Excerpts from Milton's Diaries
Thursday, July 4, 1889
“About 4:00, I found Susan sinking and about five awakened the family. She revived about 7:00 somewhat, but afterward continued to sink till 12:20 in the afternoon, when she expired, and thus went out the light of my home.”
Thursday, January 1, 1891
“I have seen sixty-two New Years Days. Mine has been a long life, yet brief span. On the whole it has been a happy one, especially from my fifteenth year till my Susan’s death. In those sixty-two years, how much of life, joy, & success. How much of labor and sorrow. How busy, many of those years, yet how much time lost. What a multitude of heavenly mercies. Many trusts and honors have been accorded. Duty has been feebly done.”
Wednesday, July 4, 1894
“This is the fifth anniversary of the death of my dear wife. In intellect, in sensibilities, and in disposition she was all that heart could desire. At home her shining was gentle and pure as the glory of a pearl, and she had no ambition to shine anywhere else.”
Monday, April 5, 1909
“Called for my envelopes at the Post Office. They recognize and honor me as father of the Wright Brothers with considerable ado. “Do they discard all use of tobacco,” asked Withoft? “Yes, and all whiskey!” I replied.
Monday, July 4, 1910
“Twenty-one years ago this afternoon, this forenoon, Susan died. She was “the sweetest spirit earth ever knew.”
The Bishop spoke of having trouble in the lower channels…..perhaps this next entry will explain:
Sunday, August 14, 1910
“I had a little continued operation of the bowels. Was slightly sick. I used a piece of bread, cream of wheat, and coffee without sugar, unusual. I then resumed milk diet. I felt well, but slept half the time. At table, at 6:30. Slept half the time. Had a strange dream about conflict of conservation and Mormonism.”
Saturday, April 6, 1912
“I count this day the last of the week. Letter received from J.M. Johnson. In afternoon, Wilbur and Katharine go out to Oakwood to the lot. Katharine and Orville go to Miss Myer’s to a party, against my protest. I hold late hours an infringement of the Sabbath.”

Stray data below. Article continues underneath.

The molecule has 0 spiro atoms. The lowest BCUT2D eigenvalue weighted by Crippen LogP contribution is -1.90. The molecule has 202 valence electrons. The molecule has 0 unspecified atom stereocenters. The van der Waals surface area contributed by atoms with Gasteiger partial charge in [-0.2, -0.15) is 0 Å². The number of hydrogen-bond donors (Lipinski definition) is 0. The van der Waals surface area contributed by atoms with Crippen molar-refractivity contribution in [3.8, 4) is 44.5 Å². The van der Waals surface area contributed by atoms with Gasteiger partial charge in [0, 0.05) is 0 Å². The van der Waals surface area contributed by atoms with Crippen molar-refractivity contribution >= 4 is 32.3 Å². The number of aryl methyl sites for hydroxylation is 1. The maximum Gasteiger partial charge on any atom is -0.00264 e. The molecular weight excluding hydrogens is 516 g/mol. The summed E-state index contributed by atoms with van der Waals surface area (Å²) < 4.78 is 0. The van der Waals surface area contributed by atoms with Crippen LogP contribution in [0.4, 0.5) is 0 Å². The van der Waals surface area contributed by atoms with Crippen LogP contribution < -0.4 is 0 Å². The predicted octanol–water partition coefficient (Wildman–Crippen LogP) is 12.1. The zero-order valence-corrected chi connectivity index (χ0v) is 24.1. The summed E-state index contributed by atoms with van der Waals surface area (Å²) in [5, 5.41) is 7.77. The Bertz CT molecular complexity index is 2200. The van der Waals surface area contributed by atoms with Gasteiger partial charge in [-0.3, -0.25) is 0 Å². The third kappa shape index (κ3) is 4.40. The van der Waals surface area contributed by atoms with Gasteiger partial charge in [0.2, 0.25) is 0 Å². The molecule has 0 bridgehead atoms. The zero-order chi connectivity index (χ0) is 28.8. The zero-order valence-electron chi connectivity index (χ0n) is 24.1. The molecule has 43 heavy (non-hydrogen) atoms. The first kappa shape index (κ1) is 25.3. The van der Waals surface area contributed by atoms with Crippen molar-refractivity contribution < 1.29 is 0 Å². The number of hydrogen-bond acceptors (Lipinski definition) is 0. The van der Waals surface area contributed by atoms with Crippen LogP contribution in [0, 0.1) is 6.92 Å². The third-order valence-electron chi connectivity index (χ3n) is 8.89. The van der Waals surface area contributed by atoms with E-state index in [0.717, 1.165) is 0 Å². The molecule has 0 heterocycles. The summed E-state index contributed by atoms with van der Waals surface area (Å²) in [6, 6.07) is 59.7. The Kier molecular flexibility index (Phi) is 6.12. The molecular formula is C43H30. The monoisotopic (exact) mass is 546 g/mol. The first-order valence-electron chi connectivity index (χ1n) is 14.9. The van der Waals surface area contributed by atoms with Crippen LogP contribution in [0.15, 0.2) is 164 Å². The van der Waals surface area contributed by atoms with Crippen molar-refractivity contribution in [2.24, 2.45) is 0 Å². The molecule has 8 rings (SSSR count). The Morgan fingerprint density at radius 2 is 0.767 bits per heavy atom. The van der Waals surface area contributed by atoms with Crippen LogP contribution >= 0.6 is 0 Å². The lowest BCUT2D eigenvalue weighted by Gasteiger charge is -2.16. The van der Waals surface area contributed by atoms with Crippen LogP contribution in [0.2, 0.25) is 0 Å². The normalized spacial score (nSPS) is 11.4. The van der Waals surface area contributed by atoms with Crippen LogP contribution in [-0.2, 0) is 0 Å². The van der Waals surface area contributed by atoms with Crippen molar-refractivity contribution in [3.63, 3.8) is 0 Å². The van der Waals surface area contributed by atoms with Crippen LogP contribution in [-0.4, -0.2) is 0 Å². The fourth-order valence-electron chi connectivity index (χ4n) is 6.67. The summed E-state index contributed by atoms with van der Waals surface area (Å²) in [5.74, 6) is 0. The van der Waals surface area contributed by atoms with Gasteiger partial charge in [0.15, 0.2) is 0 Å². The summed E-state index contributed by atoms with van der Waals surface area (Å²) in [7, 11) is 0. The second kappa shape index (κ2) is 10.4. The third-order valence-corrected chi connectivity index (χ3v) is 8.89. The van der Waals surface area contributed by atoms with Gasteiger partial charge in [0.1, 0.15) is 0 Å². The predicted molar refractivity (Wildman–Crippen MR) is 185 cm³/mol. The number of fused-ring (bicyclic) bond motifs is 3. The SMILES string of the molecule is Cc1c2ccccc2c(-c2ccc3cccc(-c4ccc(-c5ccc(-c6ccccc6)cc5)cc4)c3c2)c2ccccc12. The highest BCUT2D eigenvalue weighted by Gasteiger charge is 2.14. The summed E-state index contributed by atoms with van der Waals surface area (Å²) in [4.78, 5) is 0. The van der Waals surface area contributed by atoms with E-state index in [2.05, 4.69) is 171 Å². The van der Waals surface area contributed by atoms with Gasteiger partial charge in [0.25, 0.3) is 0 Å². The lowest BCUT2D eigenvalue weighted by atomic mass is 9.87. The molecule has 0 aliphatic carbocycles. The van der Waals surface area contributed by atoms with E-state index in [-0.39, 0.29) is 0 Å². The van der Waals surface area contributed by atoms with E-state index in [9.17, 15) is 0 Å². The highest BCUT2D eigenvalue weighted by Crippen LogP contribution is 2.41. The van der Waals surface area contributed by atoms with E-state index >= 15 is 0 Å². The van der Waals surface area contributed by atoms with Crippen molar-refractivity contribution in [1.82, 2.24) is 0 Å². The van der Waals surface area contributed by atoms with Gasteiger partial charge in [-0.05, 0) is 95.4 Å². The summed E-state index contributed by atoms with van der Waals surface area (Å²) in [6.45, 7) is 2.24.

On another Sunday, Milton writes that he spent the day organizing and working on his papers and books. He then comments, “I forgot it was the Sabbath!”
Sunday, March 14, 1915
“Horace came as usual. I rode by Lorin’s, Orville’s lot and the old home. We found that Mr. and Mrs. Dix had called to see us. Lincoln Beachey fell 7,000 ft to his death in San Francisco Bay, today, in his second flight, on a monoplane. Alas, that he should fly on Sunday! A monoplane cannot be as strong as a biplane.”
Monday, June 3, 1912
“Wilbur is dead and buried! We are all stricken. It does not seem possible that he is gone. Probably Orville and Katharine felt his loss most. They say little. Many letters. Ezra Kuhns comes, reads Wilbur’s will, and leaves copies. I ride 20 miles with Orville in auto.”
The Special Collections and Archives in the Wright State University Libraries was chosen in 1975 to be the repository for an extensive collection of Wright Brothers’ material. Among the thousands of photographs, books, technical journals, correspondence, financial records, and memorabilia were the diaries of Bishop Milton Wright. These diaries of the father of Wilbur and Orville Wright record the full range of experiences of his adult life from 1857 to his death in 1917. They provide a detailed chronicle of Milton Wright’s dynamic, and sometimes controversial, ministry and leadership in the United Brethren Church, and his role as the father of the famed inventors of powered flight.
The diaries demonstrate the Bishop’s awareness of local, national, and world events, as well as his political allegiance and support of progressive movements, such as women’s suffrage. Probably the most important contribution the diaries make to present scholarship on the Wright Brothers is the greater knowledge we gain about the dynamics of the Wright family. Through his daily writings, Milton Wright allows us to know him as husband, father, and grandfather. Taken as a whole, the diaries provide an essential resource in the study of the Wright Brothers’ career in aviation, the history of the United Brethren Church, and the life of a man dedicated to his family and his church.
Bishop Milton Wright recorded his life experiences in forty-one small, black and brown, leather-bound volumes. His handwriting was superb! While most entries are brief, some are detailed. At the end of each year, Milton wrote several paragraphs about the year’s events. He lists expenses and his salary for the year, family history and genealogy, remedies for his aches and pains, and important milestones in the lives of his children and in the church he served.
So what treasures can we find within the pages of Milton’s diaries? The diaries are full of stories about the congregations and families that the Bishop visited. And in amongst the everyday entries about going to the dentist or picking up a new hat or coat, or writing sermons and reading, are those entries which reveal a little more about Milton and the Wright Family. Visit the Wright State University Special Collections and Archives for more information.